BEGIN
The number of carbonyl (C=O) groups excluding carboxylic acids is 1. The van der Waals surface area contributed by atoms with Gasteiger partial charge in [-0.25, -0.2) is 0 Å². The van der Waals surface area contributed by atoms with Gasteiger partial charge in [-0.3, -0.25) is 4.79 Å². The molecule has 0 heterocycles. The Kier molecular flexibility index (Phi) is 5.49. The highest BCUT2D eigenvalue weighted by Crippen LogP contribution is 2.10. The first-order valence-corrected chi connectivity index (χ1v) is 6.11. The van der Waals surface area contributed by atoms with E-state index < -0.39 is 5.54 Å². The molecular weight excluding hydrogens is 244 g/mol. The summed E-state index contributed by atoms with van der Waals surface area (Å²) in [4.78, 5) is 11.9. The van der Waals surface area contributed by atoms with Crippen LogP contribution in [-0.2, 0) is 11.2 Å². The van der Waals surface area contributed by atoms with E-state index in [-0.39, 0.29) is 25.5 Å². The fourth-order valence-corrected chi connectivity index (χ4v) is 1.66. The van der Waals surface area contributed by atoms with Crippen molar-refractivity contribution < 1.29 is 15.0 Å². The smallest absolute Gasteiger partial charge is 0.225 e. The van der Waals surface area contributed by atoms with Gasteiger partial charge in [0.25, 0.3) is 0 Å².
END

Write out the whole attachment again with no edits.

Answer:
The number of carbonyl (C=O) groups excluding carboxylic acids is 1. The van der Waals surface area contributed by atoms with Gasteiger partial charge in [-0.25, -0.2) is 0 Å². The van der Waals surface area contributed by atoms with Gasteiger partial charge in [-0.3, -0.25) is 4.79 Å². The molecule has 0 heterocycles. The Kier molecular flexibility index (Phi) is 5.49. The highest BCUT2D eigenvalue weighted by Crippen LogP contribution is 2.10. The first-order valence-corrected chi connectivity index (χ1v) is 6.11. The van der Waals surface area contributed by atoms with E-state index < -0.39 is 5.54 Å². The molecular weight excluding hydrogens is 244 g/mol. The summed E-state index contributed by atoms with van der Waals surface area (Å²) in [4.78, 5) is 11.9. The van der Waals surface area contributed by atoms with Crippen LogP contribution in [-0.2, 0) is 11.2 Å². The van der Waals surface area contributed by atoms with E-state index in [-0.39, 0.29) is 25.5 Å². The fourth-order valence-corrected chi connectivity index (χ4v) is 1.66. The van der Waals surface area contributed by atoms with Crippen molar-refractivity contribution < 1.29 is 15.0 Å². The smallest absolute Gasteiger partial charge is 0.225 e. The van der Waals surface area contributed by atoms with Gasteiger partial charge in [0.25, 0.3) is 0 Å².